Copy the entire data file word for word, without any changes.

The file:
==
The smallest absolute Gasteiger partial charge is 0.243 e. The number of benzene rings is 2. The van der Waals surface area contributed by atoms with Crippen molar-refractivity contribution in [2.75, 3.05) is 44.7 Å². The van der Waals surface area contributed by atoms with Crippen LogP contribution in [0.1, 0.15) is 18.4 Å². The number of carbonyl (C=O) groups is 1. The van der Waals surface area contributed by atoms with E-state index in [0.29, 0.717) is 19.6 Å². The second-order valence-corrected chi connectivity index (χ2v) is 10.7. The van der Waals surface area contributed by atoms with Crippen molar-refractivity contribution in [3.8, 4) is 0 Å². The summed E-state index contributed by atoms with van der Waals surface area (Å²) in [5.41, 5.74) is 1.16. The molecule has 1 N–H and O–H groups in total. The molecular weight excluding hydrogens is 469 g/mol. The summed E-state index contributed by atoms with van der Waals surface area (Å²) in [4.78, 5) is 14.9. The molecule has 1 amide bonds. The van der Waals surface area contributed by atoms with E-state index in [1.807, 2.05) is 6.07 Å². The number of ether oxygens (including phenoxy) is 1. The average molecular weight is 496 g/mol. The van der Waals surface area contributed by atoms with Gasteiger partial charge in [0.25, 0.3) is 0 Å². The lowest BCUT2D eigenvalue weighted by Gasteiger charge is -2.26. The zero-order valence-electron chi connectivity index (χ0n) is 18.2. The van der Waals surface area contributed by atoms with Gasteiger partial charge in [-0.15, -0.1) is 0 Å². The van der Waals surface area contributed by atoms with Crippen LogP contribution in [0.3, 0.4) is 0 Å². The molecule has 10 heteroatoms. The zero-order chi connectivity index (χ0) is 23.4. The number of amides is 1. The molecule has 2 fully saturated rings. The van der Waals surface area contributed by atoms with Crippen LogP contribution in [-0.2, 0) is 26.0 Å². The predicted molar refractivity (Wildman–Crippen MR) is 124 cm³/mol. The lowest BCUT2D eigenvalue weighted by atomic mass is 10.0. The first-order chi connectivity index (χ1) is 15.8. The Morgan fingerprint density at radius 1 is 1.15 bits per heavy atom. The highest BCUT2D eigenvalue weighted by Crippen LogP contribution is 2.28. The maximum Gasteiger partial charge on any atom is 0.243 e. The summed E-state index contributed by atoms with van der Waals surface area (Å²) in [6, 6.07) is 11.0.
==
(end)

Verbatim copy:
The smallest absolute Gasteiger partial charge is 0.243 e. The number of benzene rings is 2. The van der Waals surface area contributed by atoms with Crippen molar-refractivity contribution in [2.75, 3.05) is 44.7 Å². The van der Waals surface area contributed by atoms with Crippen LogP contribution in [0.1, 0.15) is 18.4 Å². The number of carbonyl (C=O) groups is 1. The van der Waals surface area contributed by atoms with E-state index in [0.29, 0.717) is 19.6 Å². The second-order valence-corrected chi connectivity index (χ2v) is 10.7. The van der Waals surface area contributed by atoms with Crippen molar-refractivity contribution in [3.8, 4) is 0 Å². The summed E-state index contributed by atoms with van der Waals surface area (Å²) in [5.41, 5.74) is 1.16. The molecule has 1 N–H and O–H groups in total. The molecular weight excluding hydrogens is 469 g/mol. The summed E-state index contributed by atoms with van der Waals surface area (Å²) in [4.78, 5) is 14.9. The molecule has 1 amide bonds. The van der Waals surface area contributed by atoms with E-state index in [1.807, 2.05) is 6.07 Å². The number of ether oxygens (including phenoxy) is 1. The average molecular weight is 496 g/mol. The van der Waals surface area contributed by atoms with Gasteiger partial charge in [0.25, 0.3) is 0 Å². The lowest BCUT2D eigenvalue weighted by Gasteiger charge is -2.26. The zero-order valence-electron chi connectivity index (χ0n) is 18.2. The van der Waals surface area contributed by atoms with Gasteiger partial charge in [-0.15, -0.1) is 0 Å². The van der Waals surface area contributed by atoms with Crippen LogP contribution in [0.3, 0.4) is 0 Å². The molecule has 10 heteroatoms. The zero-order chi connectivity index (χ0) is 23.4. The number of amides is 1. The molecule has 2 fully saturated rings. The van der Waals surface area contributed by atoms with Crippen LogP contribution in [-0.2, 0) is 26.0 Å². The predicted molar refractivity (Wildman–Crippen MR) is 124 cm³/mol. The lowest BCUT2D eigenvalue weighted by atomic mass is 10.0. The first-order chi connectivity index (χ1) is 15.8. The Morgan fingerprint density at radius 1 is 1.15 bits per heavy atom. The highest BCUT2D eigenvalue weighted by Crippen LogP contribution is 2.28. The maximum Gasteiger partial charge on any atom is 0.243 e. The summed E-state index contributed by atoms with van der Waals surface area (Å²) in [6, 6.07) is 11.0.